History of Film Types Timeline

Film Identification

The history of film is complex. Even in the late 19th century, scientists and photographers were already experimenting and developing applications for this new flexible media. The timeline provided below will serve as a valuable tool to assist you in understanding the nature of film-based materials in your collection. Using any available information on the date that an image was created, along with its film format, will help you in the film identification process.

2.1_cellulosenitrate 2
  • 1889 – Introduction of cellulose nitrate roll film (not 35 mm) by Eastman Kodak Company
  • 1895 – Introduction of cellulose nitrate motion picture film
2.1_celluloseacetate 2
  • 1912 – Cellulose nitrate sheet films and film packs were marketed (Eastman Kodak Company). About this same time X-ray film was also made available in cellulose nitrate
  • 1920 – Cellulose nitrate 35 mm roll film and aerial film is available
  • ca. 1922 – Cellulose diacetate (a specific type of “cellulose acetate”) was introduced for 16 mm film. (Eastman Kodak Company). Cellulose nitrate was never used for 16 mm film
Motion Picture Film Roll
  • ca. 1925 – Cellulose diacetate sheet film introduced (Eastman Kodak Company)
  • ca. 1930 – Edge marking cellulose nitrate with “Nitrate” begins. Cellulose diacetate was being marked with “Safety” to distinguish the two. Cellulose acetate x-ray film and microfilm starts to replace cellulose nitrate as the production of cellulose nitrate is halted.
  • 1932 - Cellulose diacetate (a specific type of “cellulose acetate”) was introduced for 8 mm film. (Eastman Kodak Company). Cellulose nitrate was never used for 8 mm film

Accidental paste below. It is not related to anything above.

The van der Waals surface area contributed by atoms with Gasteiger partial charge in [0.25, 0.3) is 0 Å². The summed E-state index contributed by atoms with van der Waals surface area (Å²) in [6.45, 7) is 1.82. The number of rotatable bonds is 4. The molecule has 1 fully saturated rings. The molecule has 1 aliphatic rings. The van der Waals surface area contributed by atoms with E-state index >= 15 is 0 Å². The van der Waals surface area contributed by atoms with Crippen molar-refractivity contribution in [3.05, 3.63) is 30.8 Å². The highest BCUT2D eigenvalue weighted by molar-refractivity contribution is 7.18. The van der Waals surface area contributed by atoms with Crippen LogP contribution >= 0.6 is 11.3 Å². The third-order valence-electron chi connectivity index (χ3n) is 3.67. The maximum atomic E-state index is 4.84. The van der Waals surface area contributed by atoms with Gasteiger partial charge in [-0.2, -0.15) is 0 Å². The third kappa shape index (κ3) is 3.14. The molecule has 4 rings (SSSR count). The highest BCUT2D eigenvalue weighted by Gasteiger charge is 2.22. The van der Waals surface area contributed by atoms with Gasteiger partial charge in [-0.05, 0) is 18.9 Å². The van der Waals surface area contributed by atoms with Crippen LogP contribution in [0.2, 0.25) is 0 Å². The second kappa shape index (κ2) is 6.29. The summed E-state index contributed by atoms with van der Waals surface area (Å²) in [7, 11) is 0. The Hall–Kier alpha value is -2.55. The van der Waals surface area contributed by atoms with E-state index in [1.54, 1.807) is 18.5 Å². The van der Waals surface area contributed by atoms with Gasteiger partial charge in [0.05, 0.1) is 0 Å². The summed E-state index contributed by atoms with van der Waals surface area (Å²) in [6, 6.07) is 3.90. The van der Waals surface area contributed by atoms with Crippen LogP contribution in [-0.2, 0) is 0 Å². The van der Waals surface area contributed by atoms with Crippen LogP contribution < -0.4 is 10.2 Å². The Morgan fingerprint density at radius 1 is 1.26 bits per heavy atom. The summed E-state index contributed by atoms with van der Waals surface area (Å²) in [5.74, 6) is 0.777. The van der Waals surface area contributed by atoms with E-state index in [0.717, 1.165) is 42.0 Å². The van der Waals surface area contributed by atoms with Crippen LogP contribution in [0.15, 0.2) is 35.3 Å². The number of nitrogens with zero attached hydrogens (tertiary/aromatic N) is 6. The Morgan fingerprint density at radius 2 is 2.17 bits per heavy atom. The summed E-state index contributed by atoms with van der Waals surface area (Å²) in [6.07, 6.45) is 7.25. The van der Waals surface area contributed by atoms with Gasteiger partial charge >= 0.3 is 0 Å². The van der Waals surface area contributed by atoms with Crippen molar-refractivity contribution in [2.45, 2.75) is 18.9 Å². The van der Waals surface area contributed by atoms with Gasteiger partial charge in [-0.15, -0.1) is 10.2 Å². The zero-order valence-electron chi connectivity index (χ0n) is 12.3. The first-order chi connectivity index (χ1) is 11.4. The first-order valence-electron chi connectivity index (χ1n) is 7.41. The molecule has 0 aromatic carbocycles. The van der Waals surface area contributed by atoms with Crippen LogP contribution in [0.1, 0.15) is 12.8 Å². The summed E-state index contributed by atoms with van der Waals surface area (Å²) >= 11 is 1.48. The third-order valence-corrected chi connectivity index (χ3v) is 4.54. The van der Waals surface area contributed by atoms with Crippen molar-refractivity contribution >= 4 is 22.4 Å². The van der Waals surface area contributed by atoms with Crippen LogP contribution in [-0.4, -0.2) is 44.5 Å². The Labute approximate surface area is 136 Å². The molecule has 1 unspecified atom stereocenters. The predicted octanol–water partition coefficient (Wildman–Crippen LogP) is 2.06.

faded slides
  • 1933 – Last year Eastman Kodak manufactures cellulose nitrate x-ray film
  • 1935 – Kodachrome slide film first introduced (cellulose acetate base)

  • ca. 1935 – Agfa, Defender, DuPont Defender and Hammer produced cellulose diacetate films
  • 1938 – Discontinuation of 35 mm cellulose nitrate roll film. However, still photographers were known to use cellulose nitrate 35mm motion picture film after this date.
  • 1939 – Discontinuation of portrait and commercial cellulose nitrate sheet film
  • 1940 – Cellulose acetate aerial film is developed
  • 1942 – First color negatives on a cellulose acetate base, Kodacolor. Cellulose nitrate aerial film is discontinued
color film neg
  • 1949 – Discontinuation of cellulose nitrate film packs
  • ca. 1950 – Cellulose triacetate (a specific type of “cellulose acetate”) started being widely produced and quickly takes over the cellulose diacetate market. Today it is still the most widely used film-base for amateur rolled film and motion picture film (color and B&W)
  • 1951 – Discontinuation of the production of cellulose nitrate motion picture film by the Eastman Kodak Company (other companies may have produced it for a few more years into the late 1950’s)
  • 1955 – First polyester-based films (most commonly found in: sheet films after 1970s, x-ray films after 1955, aerial films after 1960s).
  • NB—Film stocks were used until depleted even after the final date of manufacture.

Last updated: December 18, 2019